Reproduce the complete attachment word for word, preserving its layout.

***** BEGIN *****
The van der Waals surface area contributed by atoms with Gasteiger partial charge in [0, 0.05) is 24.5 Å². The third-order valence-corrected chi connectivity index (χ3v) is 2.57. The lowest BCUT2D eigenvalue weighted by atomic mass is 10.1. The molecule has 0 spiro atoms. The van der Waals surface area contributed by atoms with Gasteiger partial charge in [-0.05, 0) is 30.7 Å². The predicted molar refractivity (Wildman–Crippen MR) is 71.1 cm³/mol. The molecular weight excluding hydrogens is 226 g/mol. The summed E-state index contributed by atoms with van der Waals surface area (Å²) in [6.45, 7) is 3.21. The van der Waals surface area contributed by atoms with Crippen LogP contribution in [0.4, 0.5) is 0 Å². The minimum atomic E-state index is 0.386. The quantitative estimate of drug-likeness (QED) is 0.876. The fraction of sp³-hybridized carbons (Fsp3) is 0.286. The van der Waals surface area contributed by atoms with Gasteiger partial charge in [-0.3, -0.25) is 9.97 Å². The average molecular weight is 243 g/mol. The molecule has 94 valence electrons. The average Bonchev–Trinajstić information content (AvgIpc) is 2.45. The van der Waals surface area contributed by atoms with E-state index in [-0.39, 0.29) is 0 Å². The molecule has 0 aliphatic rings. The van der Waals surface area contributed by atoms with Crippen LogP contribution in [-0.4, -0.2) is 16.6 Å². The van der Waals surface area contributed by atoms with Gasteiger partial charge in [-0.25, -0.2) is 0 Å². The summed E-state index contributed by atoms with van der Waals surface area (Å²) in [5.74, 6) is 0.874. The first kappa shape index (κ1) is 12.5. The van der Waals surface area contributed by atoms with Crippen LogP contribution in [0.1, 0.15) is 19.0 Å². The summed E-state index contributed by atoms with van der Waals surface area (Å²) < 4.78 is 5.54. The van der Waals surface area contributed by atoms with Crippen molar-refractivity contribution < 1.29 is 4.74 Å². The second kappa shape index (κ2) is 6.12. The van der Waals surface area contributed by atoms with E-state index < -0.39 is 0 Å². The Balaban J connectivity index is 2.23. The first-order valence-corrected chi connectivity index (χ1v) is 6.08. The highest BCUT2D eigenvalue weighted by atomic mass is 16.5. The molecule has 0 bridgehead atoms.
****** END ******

The van der Waals surface area contributed by atoms with Gasteiger partial charge in [0, 0.05) is 24.5 Å². The third-order valence-corrected chi connectivity index (χ3v) is 2.57. The lowest BCUT2D eigenvalue weighted by atomic mass is 10.1. The molecule has 0 spiro atoms. The van der Waals surface area contributed by atoms with Gasteiger partial charge in [-0.05, 0) is 30.7 Å². The predicted molar refractivity (Wildman–Crippen MR) is 71.1 cm³/mol. The molecular weight excluding hydrogens is 226 g/mol. The summed E-state index contributed by atoms with van der Waals surface area (Å²) in [6.45, 7) is 3.21. The van der Waals surface area contributed by atoms with Crippen LogP contribution in [0.4, 0.5) is 0 Å². The minimum atomic E-state index is 0.386. The quantitative estimate of drug-likeness (QED) is 0.876. The fraction of sp³-hybridized carbons (Fsp3) is 0.286. The van der Waals surface area contributed by atoms with Gasteiger partial charge in [-0.3, -0.25) is 9.97 Å². The average molecular weight is 243 g/mol. The molecule has 94 valence electrons. The average Bonchev–Trinajstić information content (AvgIpc) is 2.45. The van der Waals surface area contributed by atoms with E-state index in [-0.39, 0.29) is 0 Å². The molecule has 0 aliphatic rings. The van der Waals surface area contributed by atoms with Crippen LogP contribution in [-0.4, -0.2) is 16.6 Å². The van der Waals surface area contributed by atoms with Gasteiger partial charge in [-0.25, -0.2) is 0 Å². The summed E-state index contributed by atoms with van der Waals surface area (Å²) in [5.74, 6) is 0.874. The first kappa shape index (κ1) is 12.5. The van der Waals surface area contributed by atoms with Crippen LogP contribution in [0.1, 0.15) is 19.0 Å². The summed E-state index contributed by atoms with van der Waals surface area (Å²) < 4.78 is 5.54. The van der Waals surface area contributed by atoms with Crippen molar-refractivity contribution < 1.29 is 4.74 Å². The second kappa shape index (κ2) is 6.12. The van der Waals surface area contributed by atoms with E-state index < -0.39 is 0 Å². The Balaban J connectivity index is 2.23. The first-order valence-corrected chi connectivity index (χ1v) is 6.08. The highest BCUT2D eigenvalue weighted by atomic mass is 16.5. The molecule has 0 bridgehead atoms.